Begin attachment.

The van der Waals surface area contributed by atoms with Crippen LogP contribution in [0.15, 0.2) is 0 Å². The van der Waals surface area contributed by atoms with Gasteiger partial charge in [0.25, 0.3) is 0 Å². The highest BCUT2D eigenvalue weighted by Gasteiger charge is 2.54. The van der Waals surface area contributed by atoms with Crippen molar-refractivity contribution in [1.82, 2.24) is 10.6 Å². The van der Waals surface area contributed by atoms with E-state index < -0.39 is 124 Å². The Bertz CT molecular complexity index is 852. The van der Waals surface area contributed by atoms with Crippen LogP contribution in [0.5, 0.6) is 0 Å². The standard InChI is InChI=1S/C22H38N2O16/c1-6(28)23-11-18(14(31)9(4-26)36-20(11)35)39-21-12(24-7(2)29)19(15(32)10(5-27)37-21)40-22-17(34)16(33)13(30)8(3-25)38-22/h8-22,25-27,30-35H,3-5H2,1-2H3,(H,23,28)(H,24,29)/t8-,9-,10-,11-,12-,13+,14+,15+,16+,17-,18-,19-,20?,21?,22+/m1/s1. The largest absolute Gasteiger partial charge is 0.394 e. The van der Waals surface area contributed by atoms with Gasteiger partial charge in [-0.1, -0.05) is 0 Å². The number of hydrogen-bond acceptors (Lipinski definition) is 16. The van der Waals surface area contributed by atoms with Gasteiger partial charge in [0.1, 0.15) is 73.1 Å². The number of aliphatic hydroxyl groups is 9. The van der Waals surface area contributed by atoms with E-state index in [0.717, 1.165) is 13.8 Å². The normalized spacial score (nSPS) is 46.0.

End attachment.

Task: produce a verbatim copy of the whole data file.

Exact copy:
The van der Waals surface area contributed by atoms with Crippen LogP contribution in [0.15, 0.2) is 0 Å². The van der Waals surface area contributed by atoms with Gasteiger partial charge in [0.25, 0.3) is 0 Å². The highest BCUT2D eigenvalue weighted by Gasteiger charge is 2.54. The van der Waals surface area contributed by atoms with Crippen molar-refractivity contribution in [1.82, 2.24) is 10.6 Å². The van der Waals surface area contributed by atoms with E-state index < -0.39 is 124 Å². The Bertz CT molecular complexity index is 852. The van der Waals surface area contributed by atoms with Crippen LogP contribution in [0.5, 0.6) is 0 Å². The standard InChI is InChI=1S/C22H38N2O16/c1-6(28)23-11-18(14(31)9(4-26)36-20(11)35)39-21-12(24-7(2)29)19(15(32)10(5-27)37-21)40-22-17(34)16(33)13(30)8(3-25)38-22/h8-22,25-27,30-35H,3-5H2,1-2H3,(H,23,28)(H,24,29)/t8-,9-,10-,11-,12-,13+,14+,15+,16+,17-,18-,19-,20?,21?,22+/m1/s1. The largest absolute Gasteiger partial charge is 0.394 e. The van der Waals surface area contributed by atoms with Gasteiger partial charge in [-0.1, -0.05) is 0 Å². The number of hydrogen-bond acceptors (Lipinski definition) is 16. The van der Waals surface area contributed by atoms with Gasteiger partial charge in [0.1, 0.15) is 73.1 Å². The number of aliphatic hydroxyl groups is 9. The van der Waals surface area contributed by atoms with E-state index in [0.717, 1.165) is 13.8 Å². The normalized spacial score (nSPS) is 46.0.